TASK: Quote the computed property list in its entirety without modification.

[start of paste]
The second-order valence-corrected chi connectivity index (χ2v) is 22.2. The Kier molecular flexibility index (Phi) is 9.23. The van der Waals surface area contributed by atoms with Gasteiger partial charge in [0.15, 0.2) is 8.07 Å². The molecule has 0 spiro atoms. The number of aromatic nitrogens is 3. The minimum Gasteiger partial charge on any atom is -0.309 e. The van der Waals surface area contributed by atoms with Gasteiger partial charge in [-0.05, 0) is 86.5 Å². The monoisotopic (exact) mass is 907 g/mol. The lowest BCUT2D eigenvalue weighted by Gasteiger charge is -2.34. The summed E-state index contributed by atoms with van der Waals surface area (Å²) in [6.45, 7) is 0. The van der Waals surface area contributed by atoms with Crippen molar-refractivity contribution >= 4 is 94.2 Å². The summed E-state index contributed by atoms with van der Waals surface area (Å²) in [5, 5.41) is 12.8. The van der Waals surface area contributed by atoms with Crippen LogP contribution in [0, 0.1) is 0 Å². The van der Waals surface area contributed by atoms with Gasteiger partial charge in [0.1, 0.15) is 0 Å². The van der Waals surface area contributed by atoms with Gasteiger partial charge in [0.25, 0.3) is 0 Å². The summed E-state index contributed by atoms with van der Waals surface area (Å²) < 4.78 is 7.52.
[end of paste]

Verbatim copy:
The second-order valence-corrected chi connectivity index (χ2v) is 22.2. The Kier molecular flexibility index (Phi) is 9.23. The van der Waals surface area contributed by atoms with Gasteiger partial charge in [0.15, 0.2) is 8.07 Å². The molecule has 0 spiro atoms. The number of aromatic nitrogens is 3. The minimum Gasteiger partial charge on any atom is -0.309 e. The van der Waals surface area contributed by atoms with Gasteiger partial charge in [-0.05, 0) is 86.5 Å². The monoisotopic (exact) mass is 907 g/mol. The lowest BCUT2D eigenvalue weighted by Gasteiger charge is -2.34. The summed E-state index contributed by atoms with van der Waals surface area (Å²) in [6.45, 7) is 0. The van der Waals surface area contributed by atoms with Crippen molar-refractivity contribution >= 4 is 94.2 Å². The summed E-state index contributed by atoms with van der Waals surface area (Å²) in [5, 5.41) is 12.8. The van der Waals surface area contributed by atoms with Crippen LogP contribution in [0, 0.1) is 0 Å². The van der Waals surface area contributed by atoms with Gasteiger partial charge in [0.1, 0.15) is 0 Å². The van der Waals surface area contributed by atoms with Gasteiger partial charge in [0.25, 0.3) is 0 Å². The summed E-state index contributed by atoms with van der Waals surface area (Å²) < 4.78 is 7.52.